Ken Wilber (b. 1949) is an American writer and autodidact who popularized Integral thought or integral thinking in the current sense, to develop an all-encompassing, evolutionary theory that incorporates and honours all perspectives, while at the same time presenting a larger picture. Wilber, borrowing centrally from the writings of Adi Da, also built upon the ideas of previous integral thinkers like Sri Aurobindo and Jean Gebser in developing his own highly complex integral theory. Wilber's books include: Sex Ecology Spirituality, Integral Psychology, and Boomeritis. He is the founder of the Integral Institute. According to Wilber,

The word integral means comprehensive, inclusive, nonmarginalizing, embracing. Integral approaches to any field attempt to be exactly that—to include as many perspectives, styles, and methodologies as possible within a coherent view of the topic. In a certain sense, integral approaches are "meta-paradigms," or ways to draw together an already existing number of separate paradigms into an interrelated network of approaches that are mutually enriching." —Ken Wilber, "Foreword", in Frank Visser, Ken Wilber: Thought As Passion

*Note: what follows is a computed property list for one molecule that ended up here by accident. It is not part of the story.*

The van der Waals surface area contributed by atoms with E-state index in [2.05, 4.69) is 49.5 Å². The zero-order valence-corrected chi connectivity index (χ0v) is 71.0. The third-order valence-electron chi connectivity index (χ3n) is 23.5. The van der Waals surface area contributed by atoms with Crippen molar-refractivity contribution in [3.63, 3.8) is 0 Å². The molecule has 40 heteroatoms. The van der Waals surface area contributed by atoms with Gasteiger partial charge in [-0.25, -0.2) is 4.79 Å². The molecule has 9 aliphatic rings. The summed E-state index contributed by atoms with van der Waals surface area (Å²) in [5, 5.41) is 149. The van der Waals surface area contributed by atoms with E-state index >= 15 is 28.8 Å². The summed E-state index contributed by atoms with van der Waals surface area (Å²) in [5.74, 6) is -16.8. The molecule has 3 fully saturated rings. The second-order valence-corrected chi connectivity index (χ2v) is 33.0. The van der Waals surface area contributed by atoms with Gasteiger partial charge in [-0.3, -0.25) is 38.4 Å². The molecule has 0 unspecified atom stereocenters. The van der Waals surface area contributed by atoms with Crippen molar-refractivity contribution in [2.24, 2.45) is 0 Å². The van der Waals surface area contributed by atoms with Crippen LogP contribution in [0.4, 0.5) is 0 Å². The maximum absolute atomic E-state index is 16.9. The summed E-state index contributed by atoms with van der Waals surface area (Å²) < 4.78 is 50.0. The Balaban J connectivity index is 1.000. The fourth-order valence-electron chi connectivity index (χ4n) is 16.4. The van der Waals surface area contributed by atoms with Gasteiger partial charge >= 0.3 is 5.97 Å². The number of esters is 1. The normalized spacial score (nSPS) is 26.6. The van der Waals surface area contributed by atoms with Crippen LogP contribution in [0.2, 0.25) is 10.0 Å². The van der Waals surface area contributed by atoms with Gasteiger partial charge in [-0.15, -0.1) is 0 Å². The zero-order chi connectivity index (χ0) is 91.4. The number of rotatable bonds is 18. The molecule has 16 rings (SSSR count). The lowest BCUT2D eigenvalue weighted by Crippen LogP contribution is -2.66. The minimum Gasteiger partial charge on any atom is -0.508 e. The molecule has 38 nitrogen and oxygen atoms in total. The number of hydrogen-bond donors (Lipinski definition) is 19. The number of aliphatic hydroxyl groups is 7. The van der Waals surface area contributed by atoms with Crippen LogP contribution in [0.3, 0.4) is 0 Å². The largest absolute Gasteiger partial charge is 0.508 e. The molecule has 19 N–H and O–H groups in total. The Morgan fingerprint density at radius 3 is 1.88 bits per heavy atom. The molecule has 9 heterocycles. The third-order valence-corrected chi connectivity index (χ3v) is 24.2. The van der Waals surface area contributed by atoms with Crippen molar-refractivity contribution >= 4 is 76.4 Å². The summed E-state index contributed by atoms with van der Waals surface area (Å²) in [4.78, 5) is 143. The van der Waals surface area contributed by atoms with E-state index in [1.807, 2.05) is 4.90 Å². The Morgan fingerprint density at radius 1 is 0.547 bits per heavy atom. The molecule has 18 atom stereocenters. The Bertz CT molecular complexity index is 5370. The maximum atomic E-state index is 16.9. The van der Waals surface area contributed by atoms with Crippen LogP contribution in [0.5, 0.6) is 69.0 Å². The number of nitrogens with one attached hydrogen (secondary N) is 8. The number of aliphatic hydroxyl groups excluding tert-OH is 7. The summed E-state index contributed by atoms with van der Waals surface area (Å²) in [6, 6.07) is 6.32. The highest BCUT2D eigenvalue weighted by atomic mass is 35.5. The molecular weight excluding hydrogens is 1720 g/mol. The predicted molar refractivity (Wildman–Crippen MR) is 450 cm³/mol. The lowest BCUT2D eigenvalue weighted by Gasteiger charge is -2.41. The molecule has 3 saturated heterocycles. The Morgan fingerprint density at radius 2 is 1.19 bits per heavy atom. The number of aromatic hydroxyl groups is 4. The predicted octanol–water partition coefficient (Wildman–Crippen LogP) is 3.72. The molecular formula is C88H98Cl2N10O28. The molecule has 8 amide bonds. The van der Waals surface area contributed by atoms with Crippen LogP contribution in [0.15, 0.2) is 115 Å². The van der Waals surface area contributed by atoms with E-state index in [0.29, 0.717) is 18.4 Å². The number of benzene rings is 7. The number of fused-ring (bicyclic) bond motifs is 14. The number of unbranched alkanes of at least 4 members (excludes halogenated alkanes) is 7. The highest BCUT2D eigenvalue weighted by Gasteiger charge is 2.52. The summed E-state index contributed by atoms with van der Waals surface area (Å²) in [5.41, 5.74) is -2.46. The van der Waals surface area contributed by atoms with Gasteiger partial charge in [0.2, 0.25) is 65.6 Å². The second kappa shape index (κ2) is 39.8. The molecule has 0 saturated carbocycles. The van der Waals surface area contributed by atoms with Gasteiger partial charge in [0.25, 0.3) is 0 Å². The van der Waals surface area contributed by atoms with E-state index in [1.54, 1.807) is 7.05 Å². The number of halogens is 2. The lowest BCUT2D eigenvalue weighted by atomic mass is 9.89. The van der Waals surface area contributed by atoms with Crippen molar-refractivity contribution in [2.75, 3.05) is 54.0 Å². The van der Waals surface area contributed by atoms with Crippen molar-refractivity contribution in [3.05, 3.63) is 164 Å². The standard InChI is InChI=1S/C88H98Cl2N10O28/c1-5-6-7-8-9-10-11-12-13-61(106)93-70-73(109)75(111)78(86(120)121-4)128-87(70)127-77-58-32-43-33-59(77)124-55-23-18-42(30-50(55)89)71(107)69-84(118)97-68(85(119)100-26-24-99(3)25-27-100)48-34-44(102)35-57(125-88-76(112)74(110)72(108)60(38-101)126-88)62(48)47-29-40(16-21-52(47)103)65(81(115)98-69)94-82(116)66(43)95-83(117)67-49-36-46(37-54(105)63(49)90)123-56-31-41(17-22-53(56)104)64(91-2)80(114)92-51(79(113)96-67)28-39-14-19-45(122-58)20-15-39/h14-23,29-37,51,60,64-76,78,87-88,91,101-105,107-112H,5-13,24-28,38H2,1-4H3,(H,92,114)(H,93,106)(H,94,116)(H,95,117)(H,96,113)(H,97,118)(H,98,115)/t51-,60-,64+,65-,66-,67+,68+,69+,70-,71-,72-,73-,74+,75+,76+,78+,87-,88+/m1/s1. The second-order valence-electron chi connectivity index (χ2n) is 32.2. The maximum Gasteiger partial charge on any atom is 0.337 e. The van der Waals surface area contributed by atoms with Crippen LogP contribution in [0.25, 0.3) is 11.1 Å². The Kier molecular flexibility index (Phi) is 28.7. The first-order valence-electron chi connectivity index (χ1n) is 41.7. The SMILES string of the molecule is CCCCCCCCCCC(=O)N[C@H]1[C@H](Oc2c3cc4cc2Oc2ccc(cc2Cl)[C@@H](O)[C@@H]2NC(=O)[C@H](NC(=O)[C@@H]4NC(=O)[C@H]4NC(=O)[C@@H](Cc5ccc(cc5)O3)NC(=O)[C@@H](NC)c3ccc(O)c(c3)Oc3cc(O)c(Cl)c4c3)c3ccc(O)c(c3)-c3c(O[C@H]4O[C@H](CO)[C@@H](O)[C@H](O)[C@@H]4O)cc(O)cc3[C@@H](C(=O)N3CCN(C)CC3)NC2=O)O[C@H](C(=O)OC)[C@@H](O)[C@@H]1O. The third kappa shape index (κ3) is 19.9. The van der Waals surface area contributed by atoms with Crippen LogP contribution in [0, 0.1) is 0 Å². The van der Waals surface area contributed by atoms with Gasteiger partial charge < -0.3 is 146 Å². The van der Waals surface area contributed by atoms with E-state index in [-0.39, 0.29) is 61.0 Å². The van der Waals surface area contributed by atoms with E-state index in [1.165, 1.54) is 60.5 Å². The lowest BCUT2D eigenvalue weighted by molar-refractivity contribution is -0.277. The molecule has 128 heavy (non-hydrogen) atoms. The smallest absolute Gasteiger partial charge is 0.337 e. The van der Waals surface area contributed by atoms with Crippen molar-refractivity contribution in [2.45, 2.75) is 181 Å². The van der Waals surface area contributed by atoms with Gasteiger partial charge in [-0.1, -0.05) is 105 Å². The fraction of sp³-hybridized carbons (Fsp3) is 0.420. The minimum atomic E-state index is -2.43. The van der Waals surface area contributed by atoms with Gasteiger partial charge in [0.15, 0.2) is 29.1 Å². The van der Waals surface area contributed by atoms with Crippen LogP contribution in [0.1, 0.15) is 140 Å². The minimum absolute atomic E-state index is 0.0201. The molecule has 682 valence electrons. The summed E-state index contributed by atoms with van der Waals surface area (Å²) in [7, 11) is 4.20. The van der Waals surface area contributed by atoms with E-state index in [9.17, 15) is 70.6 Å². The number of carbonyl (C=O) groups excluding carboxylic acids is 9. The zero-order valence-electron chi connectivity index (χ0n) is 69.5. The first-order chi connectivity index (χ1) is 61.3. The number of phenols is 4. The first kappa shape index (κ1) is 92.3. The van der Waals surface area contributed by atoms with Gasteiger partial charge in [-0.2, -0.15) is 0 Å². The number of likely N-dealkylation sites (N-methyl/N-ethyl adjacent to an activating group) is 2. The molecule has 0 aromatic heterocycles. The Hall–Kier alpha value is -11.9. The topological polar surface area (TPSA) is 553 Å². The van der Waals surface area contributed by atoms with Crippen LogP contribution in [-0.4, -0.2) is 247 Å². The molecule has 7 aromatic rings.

Don Beck is a management consultant and proponent of Spiral Dynamics who has collaborated with Wilber and contributed to the development of Integral theory.

Susanne Cook-Greuter (b.1945), is an independent scholar in ego development and principal of Cook-Greuter and Associates, a research and leadership consulting firm. She is author of Postautonomous Ego Development, its Nature and Measurement (1999) and coauthor with Mel Miller of Transcendence and Mature Thought in Adulthood (1990). She is a founding member of the Integral Institute and a co-director of its Psychology center.